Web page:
Docker Swarm vs Rancher: What are the differences?
Docker Swarm: Native clustering for Docker. Turn a pool of Docker hosts into a single, virtual host. Swarm serves the standard Docker API, so any tool which already communicates with a Docker daemon can use Swarm to transparently scale to multiple hosts: Dokku, Compose, Krane, Deis, DockerUI, Shipyard, Drone, Jenkins... and, of course, the Docker client itself; Rancher: Open Source Platform for Running a Private Container Service. Rancher is an open source container management platform that includes full distributions of Kubernetes, Apache Mesos and Docker Swarm, and makes it simple to operate container clusters on any cloud or infrastructure platform.
Docker Swarm and Rancher can be categorized as "Container" tools.
"Docker friendly" is the primary reason why developers consider Docker Swarm over the competitors, whereas "Easy to use" was stated as the key factor in picking Rancher.
Docker Swarm and Rancher are both open source tools. Rancher with 11.8K GitHub stars and 1.31K forks on GitHub appears to be more popular than Docker Swarm with 5.61K GitHub stars and 1.11K GitHub forks.
Packet, Redox Engine, and VCCloud are some of the popular companies that use Rancher, whereas Docker Swarm is used by Docker, Bugsnag, and Dial Once. Rancher has a broader approval, being mentioned in 88 company stacks & 35 developers stacks; compared to Docker Swarm, which is listed in 80 company stacks and 38 developer stacks.
Our whole DevOps stack consists of the following tools:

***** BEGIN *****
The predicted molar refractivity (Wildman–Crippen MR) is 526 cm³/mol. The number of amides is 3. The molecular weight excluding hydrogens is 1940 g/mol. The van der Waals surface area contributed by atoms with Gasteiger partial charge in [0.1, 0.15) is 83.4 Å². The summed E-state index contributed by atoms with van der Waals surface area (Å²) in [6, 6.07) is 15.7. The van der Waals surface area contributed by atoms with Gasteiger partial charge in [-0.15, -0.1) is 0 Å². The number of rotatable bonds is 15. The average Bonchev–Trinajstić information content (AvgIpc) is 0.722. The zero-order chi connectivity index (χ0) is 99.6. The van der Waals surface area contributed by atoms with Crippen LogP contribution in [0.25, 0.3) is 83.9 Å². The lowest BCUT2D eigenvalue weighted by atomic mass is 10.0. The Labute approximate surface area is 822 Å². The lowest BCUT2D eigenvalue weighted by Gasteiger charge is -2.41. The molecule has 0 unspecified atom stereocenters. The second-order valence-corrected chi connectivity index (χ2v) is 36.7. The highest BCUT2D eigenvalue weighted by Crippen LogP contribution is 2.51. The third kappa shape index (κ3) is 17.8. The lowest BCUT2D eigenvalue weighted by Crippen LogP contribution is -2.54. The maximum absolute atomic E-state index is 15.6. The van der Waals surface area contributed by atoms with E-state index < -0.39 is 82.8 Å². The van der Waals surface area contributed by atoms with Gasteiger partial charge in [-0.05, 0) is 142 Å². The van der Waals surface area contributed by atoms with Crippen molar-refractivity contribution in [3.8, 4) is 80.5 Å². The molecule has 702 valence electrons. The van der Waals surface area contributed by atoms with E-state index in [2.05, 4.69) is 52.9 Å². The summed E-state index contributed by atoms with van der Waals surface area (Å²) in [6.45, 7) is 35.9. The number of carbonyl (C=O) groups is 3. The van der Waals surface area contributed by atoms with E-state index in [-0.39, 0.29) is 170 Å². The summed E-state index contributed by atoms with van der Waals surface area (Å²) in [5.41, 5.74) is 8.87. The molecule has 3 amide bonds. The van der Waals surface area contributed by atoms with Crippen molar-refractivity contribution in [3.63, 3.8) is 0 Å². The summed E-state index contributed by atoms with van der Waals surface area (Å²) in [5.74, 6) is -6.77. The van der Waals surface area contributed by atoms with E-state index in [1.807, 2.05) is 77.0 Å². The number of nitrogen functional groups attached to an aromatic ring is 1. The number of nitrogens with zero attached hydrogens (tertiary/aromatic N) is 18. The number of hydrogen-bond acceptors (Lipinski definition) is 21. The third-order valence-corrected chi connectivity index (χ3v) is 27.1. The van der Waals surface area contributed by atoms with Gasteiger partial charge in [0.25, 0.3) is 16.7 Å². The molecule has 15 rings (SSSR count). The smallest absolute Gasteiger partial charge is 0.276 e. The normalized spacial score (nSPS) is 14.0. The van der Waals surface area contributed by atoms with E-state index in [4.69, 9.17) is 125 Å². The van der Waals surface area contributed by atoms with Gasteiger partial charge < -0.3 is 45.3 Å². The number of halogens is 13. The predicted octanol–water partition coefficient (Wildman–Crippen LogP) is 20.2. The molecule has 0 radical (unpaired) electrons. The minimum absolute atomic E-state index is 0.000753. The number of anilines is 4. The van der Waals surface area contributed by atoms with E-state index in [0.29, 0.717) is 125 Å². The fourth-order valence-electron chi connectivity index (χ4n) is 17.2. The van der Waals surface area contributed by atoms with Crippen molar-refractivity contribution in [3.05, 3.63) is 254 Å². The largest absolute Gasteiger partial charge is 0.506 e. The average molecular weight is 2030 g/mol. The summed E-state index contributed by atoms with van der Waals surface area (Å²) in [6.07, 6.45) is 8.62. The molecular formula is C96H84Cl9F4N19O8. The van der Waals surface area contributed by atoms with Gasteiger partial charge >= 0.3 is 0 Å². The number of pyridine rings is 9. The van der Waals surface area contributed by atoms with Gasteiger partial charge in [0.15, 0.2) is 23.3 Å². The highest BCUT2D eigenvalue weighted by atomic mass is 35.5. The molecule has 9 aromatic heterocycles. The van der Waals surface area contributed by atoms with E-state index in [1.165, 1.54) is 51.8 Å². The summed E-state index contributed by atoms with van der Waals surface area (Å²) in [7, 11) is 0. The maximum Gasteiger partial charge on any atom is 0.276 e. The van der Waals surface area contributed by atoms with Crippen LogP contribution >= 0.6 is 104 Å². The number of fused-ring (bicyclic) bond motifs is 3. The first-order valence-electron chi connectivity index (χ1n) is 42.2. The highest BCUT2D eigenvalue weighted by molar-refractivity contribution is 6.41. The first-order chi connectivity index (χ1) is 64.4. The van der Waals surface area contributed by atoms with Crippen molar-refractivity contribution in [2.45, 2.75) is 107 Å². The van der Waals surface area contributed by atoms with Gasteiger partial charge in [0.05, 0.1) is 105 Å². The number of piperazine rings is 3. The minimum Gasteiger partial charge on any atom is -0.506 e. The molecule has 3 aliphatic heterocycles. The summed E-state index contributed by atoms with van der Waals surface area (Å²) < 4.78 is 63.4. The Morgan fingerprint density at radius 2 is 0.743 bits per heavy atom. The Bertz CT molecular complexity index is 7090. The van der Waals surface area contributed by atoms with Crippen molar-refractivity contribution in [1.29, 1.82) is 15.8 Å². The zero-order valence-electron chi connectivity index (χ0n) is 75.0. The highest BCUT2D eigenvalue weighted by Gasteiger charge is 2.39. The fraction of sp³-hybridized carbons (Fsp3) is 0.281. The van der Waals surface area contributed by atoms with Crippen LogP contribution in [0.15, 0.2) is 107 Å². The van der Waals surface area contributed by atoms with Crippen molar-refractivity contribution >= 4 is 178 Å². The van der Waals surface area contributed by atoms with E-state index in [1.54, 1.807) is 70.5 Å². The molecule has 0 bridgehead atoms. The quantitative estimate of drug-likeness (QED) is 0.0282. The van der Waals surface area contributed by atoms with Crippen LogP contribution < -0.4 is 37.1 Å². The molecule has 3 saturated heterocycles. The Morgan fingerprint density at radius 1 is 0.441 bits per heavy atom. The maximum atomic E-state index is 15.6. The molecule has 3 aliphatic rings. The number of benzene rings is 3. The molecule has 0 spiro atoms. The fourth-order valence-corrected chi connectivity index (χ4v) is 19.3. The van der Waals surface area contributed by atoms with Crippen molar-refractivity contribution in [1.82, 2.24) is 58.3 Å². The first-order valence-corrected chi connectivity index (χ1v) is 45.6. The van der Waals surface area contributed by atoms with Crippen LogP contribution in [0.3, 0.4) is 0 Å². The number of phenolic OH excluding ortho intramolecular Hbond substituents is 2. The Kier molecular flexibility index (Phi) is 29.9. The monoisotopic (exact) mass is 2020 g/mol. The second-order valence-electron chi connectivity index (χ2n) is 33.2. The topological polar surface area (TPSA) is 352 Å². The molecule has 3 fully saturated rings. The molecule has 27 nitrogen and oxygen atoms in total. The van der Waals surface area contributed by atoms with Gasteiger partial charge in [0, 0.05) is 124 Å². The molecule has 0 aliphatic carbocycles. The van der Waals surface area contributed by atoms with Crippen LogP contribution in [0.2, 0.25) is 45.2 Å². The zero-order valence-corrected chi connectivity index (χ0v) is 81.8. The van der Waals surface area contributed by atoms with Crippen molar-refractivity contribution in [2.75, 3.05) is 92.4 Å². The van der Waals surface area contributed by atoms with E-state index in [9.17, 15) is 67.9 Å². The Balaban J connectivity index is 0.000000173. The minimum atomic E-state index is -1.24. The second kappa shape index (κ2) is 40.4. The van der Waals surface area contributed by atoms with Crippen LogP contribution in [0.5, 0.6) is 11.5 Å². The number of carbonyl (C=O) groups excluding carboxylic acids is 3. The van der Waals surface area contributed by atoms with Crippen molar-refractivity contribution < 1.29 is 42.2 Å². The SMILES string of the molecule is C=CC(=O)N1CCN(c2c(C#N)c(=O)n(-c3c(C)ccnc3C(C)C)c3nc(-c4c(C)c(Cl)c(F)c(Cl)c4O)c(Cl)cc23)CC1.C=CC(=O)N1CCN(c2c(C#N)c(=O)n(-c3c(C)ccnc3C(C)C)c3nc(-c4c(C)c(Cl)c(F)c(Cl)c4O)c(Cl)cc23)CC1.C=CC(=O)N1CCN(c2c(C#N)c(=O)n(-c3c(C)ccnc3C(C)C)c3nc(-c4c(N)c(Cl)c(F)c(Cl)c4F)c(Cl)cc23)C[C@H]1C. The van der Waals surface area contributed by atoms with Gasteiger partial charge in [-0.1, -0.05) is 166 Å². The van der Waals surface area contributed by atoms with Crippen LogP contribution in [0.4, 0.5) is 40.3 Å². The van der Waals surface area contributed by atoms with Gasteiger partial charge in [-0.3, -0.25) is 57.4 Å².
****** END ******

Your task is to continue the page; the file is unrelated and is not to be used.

- GitHub (incl. GitHub Pages/Markdown for Documentation, GettingStarted and HowTo's) for collaborative review and code management tool
- Respectively Git as revision control system
- SourceTree as Git GUI
- Visual Studio Code as IDE
- CircleCI for continuous integration (automatize development process)
- Prettier / TSLint / ESLint as code linter
- SonarQube as quality gate
- Docker as container management (incl. Docker Compose for multi-container application management)
- VirtualBox for operating system simulation tests
- Kubernetes as cluster management for docker containers
- Heroku for deploying in test environments
- nginx as web server (preferably used as facade server in production environment)
- SSLMate (using OpenSSL) for certificate management
- Amazon EC2 (incl. Amazon S3) for deploying in stage (production-like) and production environments
- PostgreSQL as preferred database system
- Redis as preferred in-memory database/store (great for caching)
The main reason we have chosen Kubernetes over Docker Swarm is related to the following artifacts:
- Key features: Easy and flexible installation, Clear dashboard, Great scaling operations, Monitoring is an integral part, Great load balancing concepts, Monitors the condition and ensures compensation in the event of failure.
- Applications: An application can be deployed using a combination of pods, deployments, and services (or micro-services).
- Functionality: Kubernetes as a complex installation and setup process, but it not as limited as Docker Swarm.
- Monitoring: It supports multiple versions of logging and monitoring when the services are deployed within the cluster (Elasticsearch/Kibana (ELK), Heapster/Grafana, Sysdig cloud integration).
- Scalability: All-in-one framework for distributed systems.
- Other Benefits: Kubernetes is backed by the Cloud Native Computing Foundation (CNCF), huge community among container orchestration tools, it is an open source and modular tool that works with any OS.
What is Docker Swarm?
What is Rancher?
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- Consume too much unnecessary resource by just running rancher agent alone;
- Hard to recover from system failure
- Bad performance of load balancing (compare to dokcer swarm built-in LB or others).
The whole infrastructure is managed through Rancher. It provides a simple interface to all the underlying tools - Docker, HAProxy (automatically configures load balancer from the containers).
Currently looking to move to Swarm or Kubernetes due to a few issues I have with Rancher.
We use Rancher for container orchestration and automated deployment pipelines.